Threat of new Russian incursion as violence flares in Ukraine

Ukrainian army Maj. Maksym Klunnyk instructs173rd Airborne Brigade soldiers and Ukrainian army cadets during traffic control training at Exercise Rapid Trident near Yavoriv, Ukraine, Wednesday, Sept. 17, 2014. In the spring, U.S. Army Europe will send a team of advisers into western Ukraine to help train troops according to USARUER commander Lt. Gen. Ben Hodges.


By JOHN VANDIVER | STARS AND STRIPES Published: January 22, 2015

There are signs Russian forces are building up their presence in eastern Ukraine, where fighting in recent days between Ukrainian troops and separatists has intensified, NATO Supreme Allied Command Gen. Philip Breedlove said Thursday.

“What we do see is that the Russian-backed forces have renewed capability now to bring pressure on the Ukrainian forces, and have in several places moved the line of contact to the west. And this is concerning,” Breedlove said during a news conference in Brussels after two days of talks with NATO defense chiefs.

Hallmark features of previous Russian buildups are evident, Breedlove said.

“We are beginning to see the signatures of air defense systems and electronic warfare systems that have accompanied past Russian troop movements into Ukraine, but we are unable at this moment to confirm any specific number of additional Russian troops inside eastern Ukraine,” he said. Two previous Russian incursions involved the movement of similar military hardware, he said.

Lt. Gen. Ben Hodges, commander of U.S. Army Europe, said during a visit to Kiev that it was “irrefutable” that the separatists were getting “direct support from Russia.”

Ukrainian President Petro Poroshenko said at the World Economic Forum in Davos, Switzerland, on Wednesday that as many as 9,000 Russian troops are now in Ukraine, which has been waging war against Russian-backed separatists in the country’s east for nearly a year.

Russia has consistently denied that it has sent troops to aid the separatists, and Foreign Minister Sergey Lavrov said Wednesday there was no evidence to support the claim.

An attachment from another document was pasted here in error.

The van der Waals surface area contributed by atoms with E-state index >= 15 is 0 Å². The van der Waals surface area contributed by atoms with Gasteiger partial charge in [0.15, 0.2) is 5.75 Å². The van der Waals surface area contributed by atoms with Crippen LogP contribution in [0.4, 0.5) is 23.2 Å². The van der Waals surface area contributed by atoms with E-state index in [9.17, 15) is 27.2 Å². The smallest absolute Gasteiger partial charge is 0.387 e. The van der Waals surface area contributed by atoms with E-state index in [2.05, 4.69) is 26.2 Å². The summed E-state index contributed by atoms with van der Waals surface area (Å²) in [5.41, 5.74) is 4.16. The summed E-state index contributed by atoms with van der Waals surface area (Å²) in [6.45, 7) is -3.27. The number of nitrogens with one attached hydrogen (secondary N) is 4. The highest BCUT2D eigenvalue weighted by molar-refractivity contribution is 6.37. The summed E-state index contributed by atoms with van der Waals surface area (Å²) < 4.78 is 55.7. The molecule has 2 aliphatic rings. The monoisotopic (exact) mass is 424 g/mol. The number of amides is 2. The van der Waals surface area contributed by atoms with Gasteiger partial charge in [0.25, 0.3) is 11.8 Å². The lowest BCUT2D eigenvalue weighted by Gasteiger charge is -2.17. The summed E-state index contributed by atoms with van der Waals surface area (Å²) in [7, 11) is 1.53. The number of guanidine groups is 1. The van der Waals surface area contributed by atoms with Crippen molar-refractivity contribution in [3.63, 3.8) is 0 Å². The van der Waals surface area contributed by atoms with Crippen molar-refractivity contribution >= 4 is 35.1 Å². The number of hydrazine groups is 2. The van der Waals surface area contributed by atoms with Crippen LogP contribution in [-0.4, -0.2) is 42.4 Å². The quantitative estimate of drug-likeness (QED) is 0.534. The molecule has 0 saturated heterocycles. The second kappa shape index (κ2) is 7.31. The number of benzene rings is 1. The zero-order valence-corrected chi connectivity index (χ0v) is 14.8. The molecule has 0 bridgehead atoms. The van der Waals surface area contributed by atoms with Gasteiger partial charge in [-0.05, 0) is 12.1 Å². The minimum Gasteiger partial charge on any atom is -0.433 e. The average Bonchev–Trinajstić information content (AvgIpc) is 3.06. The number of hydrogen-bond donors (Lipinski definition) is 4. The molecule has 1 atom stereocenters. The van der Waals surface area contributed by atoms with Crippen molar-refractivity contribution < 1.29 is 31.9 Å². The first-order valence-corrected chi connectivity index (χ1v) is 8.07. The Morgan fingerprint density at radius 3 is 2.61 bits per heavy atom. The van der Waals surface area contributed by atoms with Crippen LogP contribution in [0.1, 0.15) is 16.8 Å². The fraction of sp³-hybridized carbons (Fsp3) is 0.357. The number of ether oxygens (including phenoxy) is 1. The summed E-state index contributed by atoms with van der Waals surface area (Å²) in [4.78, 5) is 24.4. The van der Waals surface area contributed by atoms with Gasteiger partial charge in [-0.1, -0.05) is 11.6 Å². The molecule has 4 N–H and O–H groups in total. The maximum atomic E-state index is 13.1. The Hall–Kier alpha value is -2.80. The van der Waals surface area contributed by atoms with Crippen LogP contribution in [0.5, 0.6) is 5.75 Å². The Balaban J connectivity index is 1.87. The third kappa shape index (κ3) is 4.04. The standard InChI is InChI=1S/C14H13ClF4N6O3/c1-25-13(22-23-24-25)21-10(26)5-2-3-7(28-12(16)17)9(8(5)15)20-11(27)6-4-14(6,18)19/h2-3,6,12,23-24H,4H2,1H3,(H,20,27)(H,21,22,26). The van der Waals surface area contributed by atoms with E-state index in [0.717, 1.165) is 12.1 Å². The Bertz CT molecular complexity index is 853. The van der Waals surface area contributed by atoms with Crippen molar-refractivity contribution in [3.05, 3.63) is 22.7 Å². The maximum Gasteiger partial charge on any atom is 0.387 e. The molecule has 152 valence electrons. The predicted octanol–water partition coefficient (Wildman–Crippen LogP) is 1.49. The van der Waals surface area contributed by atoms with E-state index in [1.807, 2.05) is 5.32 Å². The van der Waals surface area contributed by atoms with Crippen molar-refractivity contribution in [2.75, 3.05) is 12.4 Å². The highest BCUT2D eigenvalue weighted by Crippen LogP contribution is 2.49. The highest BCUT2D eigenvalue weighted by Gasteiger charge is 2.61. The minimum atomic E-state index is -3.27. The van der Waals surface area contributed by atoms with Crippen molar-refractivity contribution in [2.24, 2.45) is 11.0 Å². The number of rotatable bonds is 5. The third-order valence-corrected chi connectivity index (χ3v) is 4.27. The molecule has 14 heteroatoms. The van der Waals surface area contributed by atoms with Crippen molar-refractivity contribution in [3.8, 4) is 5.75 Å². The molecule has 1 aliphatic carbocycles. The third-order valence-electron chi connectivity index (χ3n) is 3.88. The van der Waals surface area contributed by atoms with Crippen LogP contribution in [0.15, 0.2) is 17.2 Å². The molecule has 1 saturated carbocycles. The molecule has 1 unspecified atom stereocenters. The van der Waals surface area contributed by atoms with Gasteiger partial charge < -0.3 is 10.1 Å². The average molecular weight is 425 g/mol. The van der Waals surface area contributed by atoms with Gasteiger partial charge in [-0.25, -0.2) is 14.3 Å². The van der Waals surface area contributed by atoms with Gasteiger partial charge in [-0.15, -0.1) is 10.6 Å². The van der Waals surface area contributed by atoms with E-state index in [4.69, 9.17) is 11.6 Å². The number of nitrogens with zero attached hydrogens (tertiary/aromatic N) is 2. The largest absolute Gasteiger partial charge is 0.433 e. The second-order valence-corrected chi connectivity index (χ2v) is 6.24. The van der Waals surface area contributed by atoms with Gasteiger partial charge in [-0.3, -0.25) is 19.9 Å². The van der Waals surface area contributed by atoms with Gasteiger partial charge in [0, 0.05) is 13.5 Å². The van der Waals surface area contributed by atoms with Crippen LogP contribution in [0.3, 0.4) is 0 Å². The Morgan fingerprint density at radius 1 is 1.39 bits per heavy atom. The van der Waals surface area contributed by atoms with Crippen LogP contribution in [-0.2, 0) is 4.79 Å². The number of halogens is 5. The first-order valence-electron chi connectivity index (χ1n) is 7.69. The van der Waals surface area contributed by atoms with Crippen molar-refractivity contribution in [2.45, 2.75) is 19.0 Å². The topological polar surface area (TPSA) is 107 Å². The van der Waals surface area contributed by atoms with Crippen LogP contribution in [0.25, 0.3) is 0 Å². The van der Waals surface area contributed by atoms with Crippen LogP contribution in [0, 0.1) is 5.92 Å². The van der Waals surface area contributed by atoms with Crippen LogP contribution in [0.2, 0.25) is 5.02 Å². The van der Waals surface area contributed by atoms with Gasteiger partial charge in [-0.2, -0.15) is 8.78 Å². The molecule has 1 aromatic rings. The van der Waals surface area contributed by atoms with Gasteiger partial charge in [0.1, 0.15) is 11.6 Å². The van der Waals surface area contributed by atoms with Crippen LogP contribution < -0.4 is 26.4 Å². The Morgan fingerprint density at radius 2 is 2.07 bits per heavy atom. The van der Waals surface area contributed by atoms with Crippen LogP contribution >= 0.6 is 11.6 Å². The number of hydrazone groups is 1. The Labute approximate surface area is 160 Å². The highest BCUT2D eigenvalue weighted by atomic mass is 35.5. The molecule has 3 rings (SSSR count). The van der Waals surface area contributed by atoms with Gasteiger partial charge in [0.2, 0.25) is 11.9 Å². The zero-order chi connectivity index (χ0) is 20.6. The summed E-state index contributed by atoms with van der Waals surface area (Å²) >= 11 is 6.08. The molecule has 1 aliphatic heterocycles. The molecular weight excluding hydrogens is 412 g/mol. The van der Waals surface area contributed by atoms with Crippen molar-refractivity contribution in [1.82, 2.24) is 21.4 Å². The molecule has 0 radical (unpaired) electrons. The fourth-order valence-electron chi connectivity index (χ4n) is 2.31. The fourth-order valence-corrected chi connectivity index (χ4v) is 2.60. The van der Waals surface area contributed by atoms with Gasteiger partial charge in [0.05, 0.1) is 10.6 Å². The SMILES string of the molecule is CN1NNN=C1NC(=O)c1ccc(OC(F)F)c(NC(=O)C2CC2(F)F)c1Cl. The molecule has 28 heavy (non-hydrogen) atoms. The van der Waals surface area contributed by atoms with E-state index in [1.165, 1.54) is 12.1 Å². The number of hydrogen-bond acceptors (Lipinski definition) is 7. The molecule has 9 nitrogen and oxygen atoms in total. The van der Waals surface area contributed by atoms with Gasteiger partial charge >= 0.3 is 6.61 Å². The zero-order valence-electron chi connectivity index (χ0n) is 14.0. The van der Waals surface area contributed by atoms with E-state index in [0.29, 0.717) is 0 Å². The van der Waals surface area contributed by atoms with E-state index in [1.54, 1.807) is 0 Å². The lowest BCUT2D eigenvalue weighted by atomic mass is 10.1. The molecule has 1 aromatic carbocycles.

Later Wednesday, Lavrov and the foreign ministers of Ukraine, France and Germany agreed to a dividing line from where both Ukrainian and separatist forces should withdraw heavy weapons, but so far there have been no reported signs of such movement, and fighting between the forces persists.

The conflict in Ukraine has spurred NATO to beef up its presence in eastern Europe to deter Russian aggression against current NATO member states that were formerly part of the Soviet Union or within the Soviet sphere of influence,

In Brussels, Breedlove and other top NATO military officials concluded two days of talks that focused largely on how the alliance will implement a new Readiness Action Plan. The plan includes the establishment of a new spearhead rapid-reaction force, known as a Very High Readiness Joint Task Force, which has reached interim capability.

Defense chiefs discussed the future shape of the reaction force and will make a recommendation to NATO leadership ahead of a defense ministers’ meeting in February, where an announcement is expected on the unit’s ultimate size and composition.

“2015 will be, and is, a critical year as we work to bring about the greatest change in our approach to collective defense since NATO’s inception,” Breedlove said.

Since Russia’s invasion of Ukraine, which culminated in the annexation of the Crimea Peninsula in March, NATO has established a more robust presence in Poland and the Baltic states, which lie on Russia’s periphery. The United States has taken a lead role in the rotational presence and training in those states.

And, starting in the spring, USAREUR will send a team of advisers into western Ukraine to help train troops in areas such as combat life-saving techniques, tactics for preventing the jamming of battlefield communications equipment, and methods to guard troops against sophisticated Russian-made artillery, Hodges said.

“I think there are some areas [where] we can help,” he told reporters during his visit to Kiev on Wednesday.

The training is expected to focus on about four maneuver companies from the Ukrainian national guard and a headquarters, according to the Defense Department. The number of U.S. troops involved in the training is yet to be finalized.

In November, a medical team from Special Operations Command Europe also deployed to Ukraine to mentor 600 military personnel on basic battlefield medical procedures in order to enhance point-of-injury care.

That came on the heels of a major USAREUR multinational exercise in September, which involved sending 200 soldiers from the Vicenza, Italy-based 173rd Airborne Brigade into western Ukraine to work with troops from a host of countries.

The training initiative was in response to a request from the Ukrainian government and is part of a U.S. State Department effort to assist Ukraine in strengthening its law enforcement capabilities, conduct internal defense and maintain rule of law, said Lt. Col. Vanessa Hillman, a Pentagon spokeswoman.

The training mission demonstrates “U.S. commitment to security in the Black Sea region, and ... the value of forward-stationed forces accustomed to training with partner nations,” Hillman said.


U.S. Army Europe commander Lt. Gen. Ben Hodges, then commander NATO Allied Land Command, talks to the media at Exercise Rapid Trident near Yavoriv, Ukraine, Friday, Sept. 19, 2014. In the spring, USAREUR will send a team of advisers into western Ukraine to help train troops, according to Hodges. Behind Hodges at left is Lt. Gen. Anatoliy Pushniakov, Ukrainian land forces commander.